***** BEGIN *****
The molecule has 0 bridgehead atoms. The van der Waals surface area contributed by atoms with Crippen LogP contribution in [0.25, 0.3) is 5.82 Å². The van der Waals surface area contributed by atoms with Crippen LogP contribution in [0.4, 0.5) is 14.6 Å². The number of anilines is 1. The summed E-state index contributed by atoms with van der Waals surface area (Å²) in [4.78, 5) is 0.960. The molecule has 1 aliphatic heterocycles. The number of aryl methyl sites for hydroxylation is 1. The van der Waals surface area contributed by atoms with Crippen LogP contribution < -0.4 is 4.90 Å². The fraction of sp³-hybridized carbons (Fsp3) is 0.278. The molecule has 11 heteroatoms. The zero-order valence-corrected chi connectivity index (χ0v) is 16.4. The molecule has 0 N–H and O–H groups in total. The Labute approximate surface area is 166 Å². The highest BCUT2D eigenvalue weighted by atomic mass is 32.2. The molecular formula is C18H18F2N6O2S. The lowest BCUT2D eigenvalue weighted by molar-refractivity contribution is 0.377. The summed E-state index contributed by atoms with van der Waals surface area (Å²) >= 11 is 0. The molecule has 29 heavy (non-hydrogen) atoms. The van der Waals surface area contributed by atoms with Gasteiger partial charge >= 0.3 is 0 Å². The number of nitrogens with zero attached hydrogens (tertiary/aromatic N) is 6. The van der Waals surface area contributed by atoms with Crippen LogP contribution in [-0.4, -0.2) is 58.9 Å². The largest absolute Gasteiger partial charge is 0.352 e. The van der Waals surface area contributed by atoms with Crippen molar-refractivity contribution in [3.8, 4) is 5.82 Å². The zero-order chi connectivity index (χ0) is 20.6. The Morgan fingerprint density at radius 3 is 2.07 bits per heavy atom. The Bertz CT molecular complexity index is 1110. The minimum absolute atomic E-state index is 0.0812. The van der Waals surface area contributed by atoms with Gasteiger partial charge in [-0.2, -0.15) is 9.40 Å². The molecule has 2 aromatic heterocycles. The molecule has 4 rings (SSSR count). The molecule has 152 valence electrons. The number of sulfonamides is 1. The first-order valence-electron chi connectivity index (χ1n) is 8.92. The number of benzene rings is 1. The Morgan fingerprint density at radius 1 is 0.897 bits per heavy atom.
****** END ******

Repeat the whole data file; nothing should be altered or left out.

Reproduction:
The molecule has 0 bridgehead atoms. The van der Waals surface area contributed by atoms with Crippen LogP contribution in [0.25, 0.3) is 5.82 Å². The van der Waals surface area contributed by atoms with Crippen LogP contribution in [0.4, 0.5) is 14.6 Å². The number of anilines is 1. The summed E-state index contributed by atoms with van der Waals surface area (Å²) in [4.78, 5) is 0.960. The molecule has 1 aliphatic heterocycles. The number of aryl methyl sites for hydroxylation is 1. The van der Waals surface area contributed by atoms with Crippen LogP contribution < -0.4 is 4.90 Å². The fraction of sp³-hybridized carbons (Fsp3) is 0.278. The molecule has 11 heteroatoms. The zero-order valence-corrected chi connectivity index (χ0v) is 16.4. The molecule has 0 N–H and O–H groups in total. The Labute approximate surface area is 166 Å². The highest BCUT2D eigenvalue weighted by atomic mass is 32.2. The molecular formula is C18H18F2N6O2S. The lowest BCUT2D eigenvalue weighted by molar-refractivity contribution is 0.377. The summed E-state index contributed by atoms with van der Waals surface area (Å²) >= 11 is 0. The molecule has 29 heavy (non-hydrogen) atoms. The van der Waals surface area contributed by atoms with Gasteiger partial charge >= 0.3 is 0 Å². The number of nitrogens with zero attached hydrogens (tertiary/aromatic N) is 6. The van der Waals surface area contributed by atoms with Crippen LogP contribution in [-0.4, -0.2) is 58.9 Å². The largest absolute Gasteiger partial charge is 0.352 e. The van der Waals surface area contributed by atoms with Crippen molar-refractivity contribution in [3.8, 4) is 5.82 Å². The zero-order chi connectivity index (χ0) is 20.6. The Morgan fingerprint density at radius 3 is 2.07 bits per heavy atom. The Bertz CT molecular complexity index is 1110. The minimum absolute atomic E-state index is 0.0812. The van der Waals surface area contributed by atoms with Gasteiger partial charge in [-0.2, -0.15) is 9.40 Å². The molecule has 2 aromatic heterocycles. The molecule has 4 rings (SSSR count). The molecule has 152 valence electrons. The number of sulfonamides is 1. The first-order valence-electron chi connectivity index (χ1n) is 8.92. The number of benzene rings is 1. The Morgan fingerprint density at radius 1 is 0.897 bits per heavy atom.